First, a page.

Over the years, I’ve heard many practitioners ask teachers to explain the difference between mindfulness (sati) and sampajanna. My teacher, Ajahn Da, has said that mindfulness is a way of knowing a specific object (sensation, thought, feeling, etc.) in a direct, nonconceptual, and nonjudgmental way (without wanting it to stay or go away). He said that sampajanna was awareness. When pressed further on that distinction, he brought up the image of driving in a snowstorm. When we are driving through a snowstorm, we are not fixating on anything, but have a very open and alert awareness that is able to register the constantly changing conditions, the snow blowing across the road, the changing traction beneath the tires. We are fully aware.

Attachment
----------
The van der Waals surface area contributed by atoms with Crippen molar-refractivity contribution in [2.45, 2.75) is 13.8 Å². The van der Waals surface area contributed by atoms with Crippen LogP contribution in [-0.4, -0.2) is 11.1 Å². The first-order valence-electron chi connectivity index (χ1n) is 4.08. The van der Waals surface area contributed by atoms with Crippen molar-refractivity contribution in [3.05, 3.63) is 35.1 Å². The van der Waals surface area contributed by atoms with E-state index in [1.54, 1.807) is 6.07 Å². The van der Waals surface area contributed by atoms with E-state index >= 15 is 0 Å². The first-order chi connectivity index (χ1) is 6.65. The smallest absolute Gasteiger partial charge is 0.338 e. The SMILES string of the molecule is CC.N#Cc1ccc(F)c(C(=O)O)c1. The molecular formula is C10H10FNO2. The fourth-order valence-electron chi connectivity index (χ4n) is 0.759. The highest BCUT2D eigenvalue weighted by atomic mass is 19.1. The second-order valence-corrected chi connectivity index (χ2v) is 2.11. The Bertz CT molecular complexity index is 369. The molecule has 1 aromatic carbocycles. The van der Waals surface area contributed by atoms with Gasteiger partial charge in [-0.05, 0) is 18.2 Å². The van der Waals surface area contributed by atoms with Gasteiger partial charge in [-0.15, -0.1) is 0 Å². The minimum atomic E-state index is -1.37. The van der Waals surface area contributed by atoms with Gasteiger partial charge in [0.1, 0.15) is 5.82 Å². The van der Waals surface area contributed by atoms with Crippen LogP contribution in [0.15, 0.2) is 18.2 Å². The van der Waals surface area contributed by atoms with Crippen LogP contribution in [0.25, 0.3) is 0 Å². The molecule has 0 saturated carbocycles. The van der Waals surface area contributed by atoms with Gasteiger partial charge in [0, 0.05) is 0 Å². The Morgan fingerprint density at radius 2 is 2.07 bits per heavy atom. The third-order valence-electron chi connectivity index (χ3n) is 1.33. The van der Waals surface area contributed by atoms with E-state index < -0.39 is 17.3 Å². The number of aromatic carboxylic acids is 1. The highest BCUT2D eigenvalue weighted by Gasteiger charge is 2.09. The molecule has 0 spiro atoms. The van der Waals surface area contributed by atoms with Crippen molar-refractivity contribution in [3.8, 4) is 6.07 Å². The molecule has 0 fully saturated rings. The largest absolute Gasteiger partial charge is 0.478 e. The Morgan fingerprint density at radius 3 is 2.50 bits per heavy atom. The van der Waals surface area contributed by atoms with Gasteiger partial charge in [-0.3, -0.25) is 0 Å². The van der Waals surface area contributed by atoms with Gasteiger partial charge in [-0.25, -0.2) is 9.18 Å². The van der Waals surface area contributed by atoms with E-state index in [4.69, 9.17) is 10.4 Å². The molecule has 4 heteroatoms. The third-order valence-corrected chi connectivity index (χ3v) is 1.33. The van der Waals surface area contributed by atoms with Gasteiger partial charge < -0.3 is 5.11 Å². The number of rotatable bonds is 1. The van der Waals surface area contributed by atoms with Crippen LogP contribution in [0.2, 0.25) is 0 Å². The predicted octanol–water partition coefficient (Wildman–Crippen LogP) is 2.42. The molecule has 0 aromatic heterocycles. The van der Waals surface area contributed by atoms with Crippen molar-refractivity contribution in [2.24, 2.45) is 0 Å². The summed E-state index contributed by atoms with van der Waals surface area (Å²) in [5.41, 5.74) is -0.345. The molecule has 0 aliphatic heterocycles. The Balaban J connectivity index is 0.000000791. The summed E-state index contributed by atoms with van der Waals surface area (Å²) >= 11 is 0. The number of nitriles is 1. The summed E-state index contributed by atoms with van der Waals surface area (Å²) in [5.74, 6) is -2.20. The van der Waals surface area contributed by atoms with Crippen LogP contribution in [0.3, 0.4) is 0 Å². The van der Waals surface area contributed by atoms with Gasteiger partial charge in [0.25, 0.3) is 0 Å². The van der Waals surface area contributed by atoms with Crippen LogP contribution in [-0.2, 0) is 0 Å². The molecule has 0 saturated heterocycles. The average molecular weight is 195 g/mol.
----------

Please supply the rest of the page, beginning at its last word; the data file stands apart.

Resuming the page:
Alternatively, I once heard a recording of a talk given by another monk, whose name I can’t recall. Upon being asked to describe the difference between sati and sampajanna, he told a story of being in a monastery in Thailand at a time when a large number of other monks were also present. Prior to the midday meal, as is the monastic tradition, the monks formed a single file line with their alms bowls to walk through the nearby villages to receive food for the day’s meal. He said that on this occasion, a very large gap of maybe a hundred feet opened up ahead of one of the monks in line who was walking very slowly and deliberately, while the monks behind him were all bunched up. He offered this as an illustration of the difference between sati and sampajanna, saying this particular monk had sati – in that he was walking very mindfully – but he had no sampajanna. He was completely unaware of the large gap in front of him and of the fact that he was preventing the rest of the monks from getting their lunch.